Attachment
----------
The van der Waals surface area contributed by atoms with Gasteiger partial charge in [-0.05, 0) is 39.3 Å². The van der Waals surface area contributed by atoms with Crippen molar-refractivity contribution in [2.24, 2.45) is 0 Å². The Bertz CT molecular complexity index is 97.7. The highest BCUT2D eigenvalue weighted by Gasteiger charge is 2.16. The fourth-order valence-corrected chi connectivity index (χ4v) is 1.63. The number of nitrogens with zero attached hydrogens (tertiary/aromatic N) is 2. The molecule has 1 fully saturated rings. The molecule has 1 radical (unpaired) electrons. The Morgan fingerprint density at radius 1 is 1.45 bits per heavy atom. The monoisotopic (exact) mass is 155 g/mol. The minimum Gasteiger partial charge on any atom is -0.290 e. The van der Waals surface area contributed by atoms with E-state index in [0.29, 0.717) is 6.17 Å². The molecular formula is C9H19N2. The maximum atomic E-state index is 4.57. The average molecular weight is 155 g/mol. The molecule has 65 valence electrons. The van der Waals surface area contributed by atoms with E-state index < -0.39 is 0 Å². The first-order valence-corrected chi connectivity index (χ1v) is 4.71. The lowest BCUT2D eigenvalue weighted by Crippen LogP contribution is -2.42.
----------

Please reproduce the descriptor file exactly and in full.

The van der Waals surface area contributed by atoms with Gasteiger partial charge in [-0.05, 0) is 39.3 Å². The van der Waals surface area contributed by atoms with Crippen molar-refractivity contribution in [2.24, 2.45) is 0 Å². The Bertz CT molecular complexity index is 97.7. The highest BCUT2D eigenvalue weighted by Gasteiger charge is 2.16. The fourth-order valence-corrected chi connectivity index (χ4v) is 1.63. The number of nitrogens with zero attached hydrogens (tertiary/aromatic N) is 2. The molecule has 1 fully saturated rings. The molecule has 1 radical (unpaired) electrons. The Morgan fingerprint density at radius 1 is 1.45 bits per heavy atom. The monoisotopic (exact) mass is 155 g/mol. The minimum Gasteiger partial charge on any atom is -0.290 e. The van der Waals surface area contributed by atoms with E-state index in [0.29, 0.717) is 6.17 Å². The molecular formula is C9H19N2. The maximum atomic E-state index is 4.57. The average molecular weight is 155 g/mol. The molecule has 65 valence electrons. The van der Waals surface area contributed by atoms with E-state index < -0.39 is 0 Å². The first-order valence-corrected chi connectivity index (χ1v) is 4.71. The lowest BCUT2D eigenvalue weighted by Crippen LogP contribution is -2.42.